Nova Scotians have long been an inventive bunch. Not all of the creations have been memorable and not all have stuck around, but those that top the list and continue to have an impact on our daily lives are worthy of note.
Here's a glimpse at some of the most influential and the most famous inventions with Nova Scotia ties.
» Do you know of a Nova Scotia invention not listed here? Let us know in the comments.
1. The Telephone
Whether there’s a smartphone in your pocket or a rotary relic hanging nearby, you’re connected. This game-changing invention traces its roots back to Nova Scotia and the great mind of Alexander Graham Bell.
The Scottish-born Bell obtained the patent for a multiple telegraph unit in 1875, and by 1876, when Bell was 29, the telephone was born. A year after that, the Bell Telephone Company formed.
The Bell family vacation home was located near Baddeck on Cape Breton Island and would eventually become Bell’s final resting place. He died there in 1922.
Bell’s Nova Scotia connection remains alive and well in the province today. The Alexander Graham Bell National Historic Site in Baddeck houses exhibits of his first inventions like the Silver Dart, the aircraft used to record Canada’s first motorized flight by a heavier-than-air craft during a flight on Bras d’Or Lake in 1909, advanced recording technology, giant kites and, of course, the telephone.
Over his lifetime, Bell patented 18 inventions of his own, as well as 12 with colleagues.
(Watch Part 2 of the above video on archive.org)
The first flickers of the oil industry begin with kerosene and a Nova Scotia-born physician turned geologist by the name of Abraham Pineo Gesner.
Born in Cornwallis in 1797, Gesner was studying medicine in London when he pursued his lifelong interest in geology, later publishing a study on the mineralogy of Nova Scotia in 1836.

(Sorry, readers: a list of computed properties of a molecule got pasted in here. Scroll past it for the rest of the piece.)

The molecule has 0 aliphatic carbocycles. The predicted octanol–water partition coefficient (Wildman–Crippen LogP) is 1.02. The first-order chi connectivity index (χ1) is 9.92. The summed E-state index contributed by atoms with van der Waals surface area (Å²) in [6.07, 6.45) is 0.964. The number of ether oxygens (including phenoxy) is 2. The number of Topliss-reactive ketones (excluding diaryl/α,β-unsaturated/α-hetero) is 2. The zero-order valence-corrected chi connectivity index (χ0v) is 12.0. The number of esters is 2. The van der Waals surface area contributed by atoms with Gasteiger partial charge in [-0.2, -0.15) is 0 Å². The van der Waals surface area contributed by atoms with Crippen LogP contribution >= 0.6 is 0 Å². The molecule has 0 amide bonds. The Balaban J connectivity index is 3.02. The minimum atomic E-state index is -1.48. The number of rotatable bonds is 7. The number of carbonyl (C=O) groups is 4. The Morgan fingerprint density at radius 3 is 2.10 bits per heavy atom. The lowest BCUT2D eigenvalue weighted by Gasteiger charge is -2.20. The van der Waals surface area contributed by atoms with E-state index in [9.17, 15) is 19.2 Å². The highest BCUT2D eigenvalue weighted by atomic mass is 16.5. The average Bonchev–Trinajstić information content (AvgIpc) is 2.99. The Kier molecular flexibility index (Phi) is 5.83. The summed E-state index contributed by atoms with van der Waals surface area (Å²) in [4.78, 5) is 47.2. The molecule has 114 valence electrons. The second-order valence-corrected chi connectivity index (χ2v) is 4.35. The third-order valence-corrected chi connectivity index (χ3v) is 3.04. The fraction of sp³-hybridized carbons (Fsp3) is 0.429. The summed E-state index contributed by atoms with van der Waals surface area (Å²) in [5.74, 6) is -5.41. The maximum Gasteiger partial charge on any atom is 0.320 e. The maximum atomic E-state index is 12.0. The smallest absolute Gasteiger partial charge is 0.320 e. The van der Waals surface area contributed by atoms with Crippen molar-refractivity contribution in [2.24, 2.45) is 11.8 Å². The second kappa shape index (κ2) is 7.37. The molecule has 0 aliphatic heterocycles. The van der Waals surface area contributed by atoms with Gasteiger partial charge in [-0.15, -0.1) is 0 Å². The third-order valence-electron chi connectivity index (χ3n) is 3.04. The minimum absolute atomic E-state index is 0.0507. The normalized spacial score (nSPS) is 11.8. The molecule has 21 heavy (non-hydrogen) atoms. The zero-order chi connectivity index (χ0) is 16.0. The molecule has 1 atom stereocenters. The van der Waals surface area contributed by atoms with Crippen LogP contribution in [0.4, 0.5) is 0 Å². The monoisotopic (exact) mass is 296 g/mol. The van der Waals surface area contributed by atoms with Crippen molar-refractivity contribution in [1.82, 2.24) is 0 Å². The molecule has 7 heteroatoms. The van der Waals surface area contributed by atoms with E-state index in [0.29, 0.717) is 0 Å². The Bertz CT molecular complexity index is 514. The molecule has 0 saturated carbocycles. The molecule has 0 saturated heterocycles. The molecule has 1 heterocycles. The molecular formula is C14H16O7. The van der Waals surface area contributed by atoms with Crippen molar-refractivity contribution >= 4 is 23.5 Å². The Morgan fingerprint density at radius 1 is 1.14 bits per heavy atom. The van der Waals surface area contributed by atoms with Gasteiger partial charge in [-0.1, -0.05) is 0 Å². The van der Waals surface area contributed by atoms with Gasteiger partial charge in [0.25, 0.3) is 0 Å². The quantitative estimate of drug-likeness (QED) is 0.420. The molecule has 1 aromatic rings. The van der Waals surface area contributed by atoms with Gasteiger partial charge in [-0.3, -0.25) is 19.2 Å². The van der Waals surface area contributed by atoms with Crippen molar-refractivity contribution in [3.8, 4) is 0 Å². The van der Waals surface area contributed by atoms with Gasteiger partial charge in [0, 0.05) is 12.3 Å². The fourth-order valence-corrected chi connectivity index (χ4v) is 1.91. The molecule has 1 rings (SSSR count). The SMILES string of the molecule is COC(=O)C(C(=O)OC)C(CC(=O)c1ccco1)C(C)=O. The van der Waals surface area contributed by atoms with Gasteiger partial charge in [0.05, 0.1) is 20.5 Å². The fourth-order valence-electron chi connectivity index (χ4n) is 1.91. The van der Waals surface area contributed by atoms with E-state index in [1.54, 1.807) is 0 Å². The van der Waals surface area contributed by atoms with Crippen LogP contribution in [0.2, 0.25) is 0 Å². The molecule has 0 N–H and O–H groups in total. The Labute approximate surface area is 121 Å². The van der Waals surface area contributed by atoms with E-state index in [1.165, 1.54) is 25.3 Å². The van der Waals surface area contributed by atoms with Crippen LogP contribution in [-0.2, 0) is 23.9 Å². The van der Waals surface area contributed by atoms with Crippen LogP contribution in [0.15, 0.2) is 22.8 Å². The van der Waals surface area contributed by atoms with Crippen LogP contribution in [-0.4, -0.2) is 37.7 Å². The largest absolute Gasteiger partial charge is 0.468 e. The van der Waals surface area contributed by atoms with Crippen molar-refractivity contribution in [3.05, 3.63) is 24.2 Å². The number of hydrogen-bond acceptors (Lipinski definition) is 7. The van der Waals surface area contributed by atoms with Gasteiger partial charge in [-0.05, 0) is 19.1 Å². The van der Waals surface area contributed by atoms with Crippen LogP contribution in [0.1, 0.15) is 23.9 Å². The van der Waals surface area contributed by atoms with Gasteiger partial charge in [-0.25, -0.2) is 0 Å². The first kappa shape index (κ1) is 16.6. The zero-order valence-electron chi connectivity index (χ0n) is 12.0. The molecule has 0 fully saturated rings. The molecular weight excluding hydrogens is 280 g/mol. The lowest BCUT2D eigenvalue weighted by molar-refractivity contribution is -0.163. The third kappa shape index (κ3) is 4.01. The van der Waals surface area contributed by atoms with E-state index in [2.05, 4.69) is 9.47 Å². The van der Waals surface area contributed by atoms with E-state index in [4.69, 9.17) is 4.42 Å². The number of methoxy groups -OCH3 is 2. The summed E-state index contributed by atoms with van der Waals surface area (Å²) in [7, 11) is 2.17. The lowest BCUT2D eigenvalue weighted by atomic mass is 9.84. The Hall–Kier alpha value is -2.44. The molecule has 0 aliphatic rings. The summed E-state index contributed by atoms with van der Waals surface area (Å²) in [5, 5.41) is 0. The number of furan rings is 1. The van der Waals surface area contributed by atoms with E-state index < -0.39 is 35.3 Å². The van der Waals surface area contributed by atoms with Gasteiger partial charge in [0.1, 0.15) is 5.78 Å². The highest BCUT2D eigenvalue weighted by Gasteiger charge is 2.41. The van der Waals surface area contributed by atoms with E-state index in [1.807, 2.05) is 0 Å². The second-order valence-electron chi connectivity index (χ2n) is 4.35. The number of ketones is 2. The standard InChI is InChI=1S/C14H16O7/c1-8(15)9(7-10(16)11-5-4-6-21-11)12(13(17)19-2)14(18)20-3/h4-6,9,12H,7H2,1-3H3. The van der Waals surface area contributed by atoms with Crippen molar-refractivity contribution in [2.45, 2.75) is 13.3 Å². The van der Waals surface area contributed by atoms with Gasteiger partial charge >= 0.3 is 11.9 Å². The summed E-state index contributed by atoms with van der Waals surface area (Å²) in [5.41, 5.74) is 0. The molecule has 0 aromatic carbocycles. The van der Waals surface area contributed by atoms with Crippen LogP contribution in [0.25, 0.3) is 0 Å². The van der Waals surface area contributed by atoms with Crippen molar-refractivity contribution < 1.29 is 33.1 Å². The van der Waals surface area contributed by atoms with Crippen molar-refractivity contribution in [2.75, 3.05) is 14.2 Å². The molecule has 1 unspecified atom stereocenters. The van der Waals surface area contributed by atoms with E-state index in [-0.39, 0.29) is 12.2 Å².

It was in 1846 that Gesner developed a process to refine liquid fuel from coal, bitumen and oil shale.
He named this clean-burning, affordable byproduct kerosene and four years later founded the Kerosene Gaslight Company and began installing light posts in Halifax. Gesner took out Nova Scotia patent No. 108 in 1865 for kerosene.
Gesner’s contribution to the early petroleum industry continued. In 1861, he published a research paper called A Practical Treatise on Coal, Petroleum and Other Distilled Oils.
The newspapers you read today have Sackville-born Charles Fenerty to thank.
The tale goes that wasps chewing wood fibres to make nests inspired Fenerty to develop the process of making paper from ground wood pulp instead of rags in 1844.
Fenerty himself never took out a patent on his process, but he did share his newly invented paper with the owners of the Halifax newspaper, the Acadian Recorder.
The German F.G. Keller is most often credited as the original inventor, as Keller filed for a patent in 1845.
North American paper mills adopted the process, and Fenerty lived to see the first wood-pulp paper mill in operation near Sackville.
Fenerty was recognized by Canada Post in 1987 on a set of four stamps commemorating Canadian inventors.
It was Yarmouth-area sailor and fisherman Capt. John Patch who invented the ship propeller in 1833.
Patch tested his invention, a two-bladed, fan-shaped propeller in 1832 and demonstrated it to the public in 1833 by propelling a rowboat across Yarmouth Harbour.
His invention was four years before a similar patent was filed in the United Kingdom, but Patch lacked the funds to travel across the Atlantic and without American citizenship, didn’t qualify for a U.S. patent.
It wasn’t until 1849, when American laws changed, that Patch received his American patent. By this time, however, there were multiple competing versions on the market.